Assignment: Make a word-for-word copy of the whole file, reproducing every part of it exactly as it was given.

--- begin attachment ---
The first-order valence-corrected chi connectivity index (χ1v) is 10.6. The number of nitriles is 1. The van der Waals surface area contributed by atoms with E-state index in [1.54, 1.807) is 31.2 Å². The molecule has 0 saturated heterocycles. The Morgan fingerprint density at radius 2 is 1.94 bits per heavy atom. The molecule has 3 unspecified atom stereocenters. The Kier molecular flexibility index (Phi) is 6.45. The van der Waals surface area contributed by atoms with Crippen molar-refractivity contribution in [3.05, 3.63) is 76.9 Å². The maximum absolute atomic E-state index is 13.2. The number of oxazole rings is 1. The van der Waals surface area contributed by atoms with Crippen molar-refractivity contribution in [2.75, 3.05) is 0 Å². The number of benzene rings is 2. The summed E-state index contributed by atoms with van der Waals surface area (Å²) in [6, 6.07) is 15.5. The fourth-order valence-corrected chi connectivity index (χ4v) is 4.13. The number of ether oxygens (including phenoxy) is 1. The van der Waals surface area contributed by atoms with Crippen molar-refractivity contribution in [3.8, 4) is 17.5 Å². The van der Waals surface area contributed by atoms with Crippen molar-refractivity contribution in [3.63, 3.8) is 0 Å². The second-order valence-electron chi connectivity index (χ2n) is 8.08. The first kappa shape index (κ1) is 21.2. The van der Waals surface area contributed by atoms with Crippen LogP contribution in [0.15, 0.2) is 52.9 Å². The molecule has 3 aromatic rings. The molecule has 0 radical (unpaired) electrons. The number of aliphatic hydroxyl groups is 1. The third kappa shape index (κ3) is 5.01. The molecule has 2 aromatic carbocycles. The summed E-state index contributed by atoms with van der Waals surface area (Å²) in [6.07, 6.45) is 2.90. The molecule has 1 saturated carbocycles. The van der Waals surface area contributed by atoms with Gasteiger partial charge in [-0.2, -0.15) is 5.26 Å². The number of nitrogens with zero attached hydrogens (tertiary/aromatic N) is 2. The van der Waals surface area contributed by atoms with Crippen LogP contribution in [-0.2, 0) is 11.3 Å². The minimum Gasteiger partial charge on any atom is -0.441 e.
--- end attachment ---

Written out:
The first-order valence-corrected chi connectivity index (χ1v) is 10.6. The number of nitriles is 1. The van der Waals surface area contributed by atoms with E-state index in [1.54, 1.807) is 31.2 Å². The molecule has 0 saturated heterocycles. The Morgan fingerprint density at radius 2 is 1.94 bits per heavy atom. The molecule has 3 unspecified atom stereocenters. The Kier molecular flexibility index (Phi) is 6.45. The van der Waals surface area contributed by atoms with Crippen molar-refractivity contribution in [3.05, 3.63) is 76.9 Å². The maximum absolute atomic E-state index is 13.2. The number of oxazole rings is 1. The van der Waals surface area contributed by atoms with Crippen molar-refractivity contribution in [2.75, 3.05) is 0 Å². The number of benzene rings is 2. The summed E-state index contributed by atoms with van der Waals surface area (Å²) in [6, 6.07) is 15.5. The fourth-order valence-corrected chi connectivity index (χ4v) is 4.13. The number of ether oxygens (including phenoxy) is 1. The van der Waals surface area contributed by atoms with Crippen molar-refractivity contribution in [3.8, 4) is 17.5 Å². The van der Waals surface area contributed by atoms with Crippen molar-refractivity contribution in [3.63, 3.8) is 0 Å². The second-order valence-electron chi connectivity index (χ2n) is 8.08. The first kappa shape index (κ1) is 21.2. The van der Waals surface area contributed by atoms with Crippen LogP contribution in [0.15, 0.2) is 52.9 Å². The molecule has 3 aromatic rings. The molecule has 0 radical (unpaired) electrons. The number of aliphatic hydroxyl groups is 1. The third kappa shape index (κ3) is 5.01. The molecule has 2 aromatic carbocycles. The summed E-state index contributed by atoms with van der Waals surface area (Å²) in [6.07, 6.45) is 2.90. The molecule has 1 saturated carbocycles. The van der Waals surface area contributed by atoms with Gasteiger partial charge in [-0.2, -0.15) is 5.26 Å². The number of nitrogens with zero attached hydrogens (tertiary/aromatic N) is 2. The van der Waals surface area contributed by atoms with Crippen LogP contribution in [-0.2, 0) is 11.3 Å². The minimum Gasteiger partial charge on any atom is -0.441 e.